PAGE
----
You've just graduated, now what ?

Updated: May 24

Before you start thinking about life after graduation, you have to think about life before it. I was 16 when I started thinking about varsity. At the time I hadn’t experienced any major changes in my life so applying to different universities and getting in wasn’t a big deal to me. It was just the next step in life. I didn’t know what I wanted, but I knew I wanted to do a double major in genetics and microbiology.

I had never considered taking a gap year, never considered alternative dreams to the one I was already on the path to achieving. I had a one-track mind back then. For instance, in high school when it came to choosing subjects my choices where simple; Maths, Physical Sciences, Accounting and Life Sciences. The other alternative was swapping out Physical Sciences for Business Studies, but I never followed through on that. Then it was varsity, I had to do something in the sciences and it had to have genetics in it. Then I would go on to pursue my Honors, then Masters which would eventually be followed by a PhD and then I would start publishing.

But during first year, I stumbled upon a degree called BSc Human Physiology, Genetics and Psychology. I read about it, did more research and the more I read the more I loved it. I particularly loved how it allowed me to avoid doing microbiology because I had been exposed to a tiny bit of it in the first semester and I wasn’t interested in going through the hardships it entailed.

I eventually switched my major from biological sciences to the triple major. I loved psychology in the lecture hall but not so much in the exam room because it was the only module I had that required extensive grasping of information and was very much detail-oriented as compared to my science modules which were more application and calculations than theory.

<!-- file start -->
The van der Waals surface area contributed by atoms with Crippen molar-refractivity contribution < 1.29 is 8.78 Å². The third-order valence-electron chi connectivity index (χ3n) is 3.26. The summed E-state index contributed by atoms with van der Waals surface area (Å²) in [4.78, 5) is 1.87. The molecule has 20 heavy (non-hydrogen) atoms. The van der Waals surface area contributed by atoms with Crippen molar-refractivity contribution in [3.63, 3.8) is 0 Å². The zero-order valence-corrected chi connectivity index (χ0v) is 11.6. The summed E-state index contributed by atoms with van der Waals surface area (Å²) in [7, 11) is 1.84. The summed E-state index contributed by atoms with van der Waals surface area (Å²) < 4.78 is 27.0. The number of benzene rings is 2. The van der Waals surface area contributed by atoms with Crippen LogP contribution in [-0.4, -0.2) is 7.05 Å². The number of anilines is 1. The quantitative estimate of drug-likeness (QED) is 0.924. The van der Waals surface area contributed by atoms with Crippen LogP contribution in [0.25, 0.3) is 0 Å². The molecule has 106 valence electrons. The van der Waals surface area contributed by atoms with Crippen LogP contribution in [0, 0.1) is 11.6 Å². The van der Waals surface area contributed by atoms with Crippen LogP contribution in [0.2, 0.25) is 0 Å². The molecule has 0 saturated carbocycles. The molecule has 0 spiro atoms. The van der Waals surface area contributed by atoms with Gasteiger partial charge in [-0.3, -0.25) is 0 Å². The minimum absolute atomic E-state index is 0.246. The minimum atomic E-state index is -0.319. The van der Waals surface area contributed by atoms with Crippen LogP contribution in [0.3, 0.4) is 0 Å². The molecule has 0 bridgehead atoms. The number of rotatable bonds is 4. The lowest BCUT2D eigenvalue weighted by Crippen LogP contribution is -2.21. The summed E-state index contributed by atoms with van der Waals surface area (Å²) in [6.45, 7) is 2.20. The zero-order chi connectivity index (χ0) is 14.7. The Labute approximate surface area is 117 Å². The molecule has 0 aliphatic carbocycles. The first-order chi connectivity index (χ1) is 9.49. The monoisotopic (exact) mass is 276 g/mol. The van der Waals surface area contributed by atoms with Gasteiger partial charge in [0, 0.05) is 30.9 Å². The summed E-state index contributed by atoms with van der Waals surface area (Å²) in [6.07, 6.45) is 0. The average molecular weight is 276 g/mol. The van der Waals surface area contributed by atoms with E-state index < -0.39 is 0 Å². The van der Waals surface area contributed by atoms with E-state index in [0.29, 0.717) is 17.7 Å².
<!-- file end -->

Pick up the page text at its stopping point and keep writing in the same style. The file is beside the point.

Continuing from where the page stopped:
By the time I was doing my final year, the module I had no desire to see was genetics. At the time that module had put me through hardships worth a lifetime. Losing my love for genetics led to me finding a new love in psychology. A path I never planned for, a path I never saw coming. My vision only involved genetics and nothing else. It took a lot of time to reconcile my dreams with my new reality and passion so much so I felt as though a gap year would be what is the best for me to do in order for me to be able to forge a new path.

However, a gap year was never really an option and I realized that I wanted it more because I was scared of what the future might hold after graduation. I was afraid that the universe was going to be a cruel teacher but I realized that if I at least try and find my place in this vast universe then maybe there won’t be a reason to be taught a cruel lesson.

Not letting fear and anxiety cripple my decision making and affect my future forever, I figured: apply for as many psychology Honors programs as you can and take it from there. If you get in then you have options as compared to having no options. At the end of final year, responses were coming in and I had fewer options compared to undergrad as finances were also now a contributing factor to my decision. I was faced with either finding employment or pursuing my careers which required me to study further. I chose to study further.

Anyways as the saying goes, ‘we plan and God laughs’. I had planned for a career in the biological sciences field but I am now pursuing one in the Human Sciences field. The biggest lesson I am taking with me now that I am a graduate is that don’t have a one-track mind. You are more capable than you think, you can pursue more than one dream at a time. Don’t set rigid goals that you end leaving no room to expand those goals. Always have options and never give up, if you reach a dead-end or a roadblock on your way to achieving your dreams then find an alternative one.

I am a graduate who met a roadblock on my way to achieving my original dream, but I found a new alternative path that I am much happier with.

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